India: A case for Right To Protest To Be Heard

What needs to be understood is the fact that protests raise significant human rights issues that force the state to act upon its obligations to prevent, investigate, prosecute and punish those responsible

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Protest

The opposition parties in India have joined the farmers' protest which has been going on since last year to pressurize the government in repealing three contentious farm laws. The three legislations are the Farmers' Produce Trade and Commerce (Promotion and Facilitation) Act, 2020, Farmers Agreement of Price Assurance (Empowerment and Protection), and the Essential Commodities (Amendment) Act, 2020.

These laws have paved the way for a free market system for the farmers but they are skeptical that the acts may reduce the maximum retail price of the crops that are now guaranteed by notified markets. Further, these laws allow the big corporations to buy their products and ultimately they may become landless. Although the government and farmers have had several rounds of talks, these have not yielded any fruitful results.

On similar lines, another protest took place in India last year related to the Citizenship Amendment Act 2019. The Act promises citizenship to non-Muslim people, mainly Jains, Hindus, Sikhs, Buddhists if they are forced to return to India from neighboring nations Pakistan, Bangladesh and Afghanistan following religious persecution. The law had caused widespread discontent among people across India, especially the Muslim population and triggered mass protests that accused the union government of violating Article 14 of the Constitution regarding ensuring equality before the law and equal protection of the law.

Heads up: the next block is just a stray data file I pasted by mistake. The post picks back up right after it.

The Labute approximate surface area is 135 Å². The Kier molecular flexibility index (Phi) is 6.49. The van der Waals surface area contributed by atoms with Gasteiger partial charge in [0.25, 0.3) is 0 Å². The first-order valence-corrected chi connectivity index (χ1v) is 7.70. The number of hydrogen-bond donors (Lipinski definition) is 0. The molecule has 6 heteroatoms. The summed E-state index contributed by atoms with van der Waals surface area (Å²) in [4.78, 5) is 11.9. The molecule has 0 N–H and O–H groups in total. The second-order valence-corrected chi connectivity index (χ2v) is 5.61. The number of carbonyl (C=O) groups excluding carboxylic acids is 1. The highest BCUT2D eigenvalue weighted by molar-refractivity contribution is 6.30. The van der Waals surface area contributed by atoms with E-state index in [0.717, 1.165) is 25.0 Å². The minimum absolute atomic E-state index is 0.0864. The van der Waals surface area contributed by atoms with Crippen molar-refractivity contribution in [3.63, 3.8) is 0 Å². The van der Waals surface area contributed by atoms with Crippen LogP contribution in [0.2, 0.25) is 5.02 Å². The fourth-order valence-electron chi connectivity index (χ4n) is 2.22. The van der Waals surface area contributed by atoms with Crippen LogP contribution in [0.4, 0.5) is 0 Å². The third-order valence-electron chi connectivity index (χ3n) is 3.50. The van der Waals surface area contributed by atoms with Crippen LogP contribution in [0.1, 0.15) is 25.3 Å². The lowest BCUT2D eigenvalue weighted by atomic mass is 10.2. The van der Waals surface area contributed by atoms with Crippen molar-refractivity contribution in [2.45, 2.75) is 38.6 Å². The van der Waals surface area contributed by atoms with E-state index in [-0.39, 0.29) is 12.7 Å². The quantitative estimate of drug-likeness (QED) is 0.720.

Henceforth, a very important question arises on whether there should exist a Right to Protest To Be Heard. In simple words,  protest can be broadly defined as "non-routinized ways of affecting political, social, and cultural processes".

However, in practice, the human right to protest is well established under international human rights law through the right to hold political rallies; freedom of assembly; freedom of expression; right to life, and freedom from torture. But this does not entail a Right to Protest To Be Heard. The right implies that it is the responsibility of the state to not only allow protests but also respond to claims or recommendations made in the course of the protests.

International laws, treaties

Against this backdrop, it would be in context to throw light on the presence of such a right by analyzing the international treaties, soft law instruments, and general comments of the UN treaty bodies.

To illustrate, under Article 12 of the Convention on the Rights of Child adopted by the UN General Assembly in 1990, the state parties are mandated to assure the child, who is capable of forming his or her own views, the right to express those views freely in all matters affecting the child, the views of the child being given due weight in accordance with the age and maturity of the child.